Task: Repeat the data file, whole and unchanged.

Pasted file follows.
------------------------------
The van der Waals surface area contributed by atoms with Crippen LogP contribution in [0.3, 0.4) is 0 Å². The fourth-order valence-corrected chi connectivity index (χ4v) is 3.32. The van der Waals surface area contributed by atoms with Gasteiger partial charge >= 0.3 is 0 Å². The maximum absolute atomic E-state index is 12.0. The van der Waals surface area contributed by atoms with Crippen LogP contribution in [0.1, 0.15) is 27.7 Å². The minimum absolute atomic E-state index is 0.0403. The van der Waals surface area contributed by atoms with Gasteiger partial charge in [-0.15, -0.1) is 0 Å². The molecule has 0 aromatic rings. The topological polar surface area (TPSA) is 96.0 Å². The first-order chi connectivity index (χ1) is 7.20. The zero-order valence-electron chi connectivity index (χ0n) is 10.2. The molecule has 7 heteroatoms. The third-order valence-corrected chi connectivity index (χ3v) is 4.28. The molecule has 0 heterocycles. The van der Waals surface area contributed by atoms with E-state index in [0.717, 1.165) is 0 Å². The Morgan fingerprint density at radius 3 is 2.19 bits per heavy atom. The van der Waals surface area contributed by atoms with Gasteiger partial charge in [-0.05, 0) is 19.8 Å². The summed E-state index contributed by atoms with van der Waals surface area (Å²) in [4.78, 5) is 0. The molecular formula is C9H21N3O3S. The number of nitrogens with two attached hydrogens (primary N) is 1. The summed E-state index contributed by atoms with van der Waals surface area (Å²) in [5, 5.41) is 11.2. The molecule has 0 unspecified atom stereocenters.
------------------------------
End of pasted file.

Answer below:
The van der Waals surface area contributed by atoms with Crippen LogP contribution in [0.3, 0.4) is 0 Å². The fourth-order valence-corrected chi connectivity index (χ4v) is 3.32. The van der Waals surface area contributed by atoms with Gasteiger partial charge >= 0.3 is 0 Å². The maximum absolute atomic E-state index is 12.0. The van der Waals surface area contributed by atoms with Crippen LogP contribution in [0.1, 0.15) is 27.7 Å². The minimum absolute atomic E-state index is 0.0403. The van der Waals surface area contributed by atoms with Gasteiger partial charge in [-0.15, -0.1) is 0 Å². The molecule has 0 aromatic rings. The topological polar surface area (TPSA) is 96.0 Å². The first-order chi connectivity index (χ1) is 7.20. The zero-order valence-electron chi connectivity index (χ0n) is 10.2. The molecule has 7 heteroatoms. The third-order valence-corrected chi connectivity index (χ3v) is 4.28. The molecule has 0 heterocycles. The van der Waals surface area contributed by atoms with E-state index in [0.717, 1.165) is 0 Å². The Morgan fingerprint density at radius 3 is 2.19 bits per heavy atom. The van der Waals surface area contributed by atoms with Gasteiger partial charge in [-0.05, 0) is 19.8 Å². The summed E-state index contributed by atoms with van der Waals surface area (Å²) in [4.78, 5) is 0. The molecular formula is C9H21N3O3S. The number of nitrogens with two attached hydrogens (primary N) is 1. The summed E-state index contributed by atoms with van der Waals surface area (Å²) in [5, 5.41) is 11.2. The molecule has 0 unspecified atom stereocenters.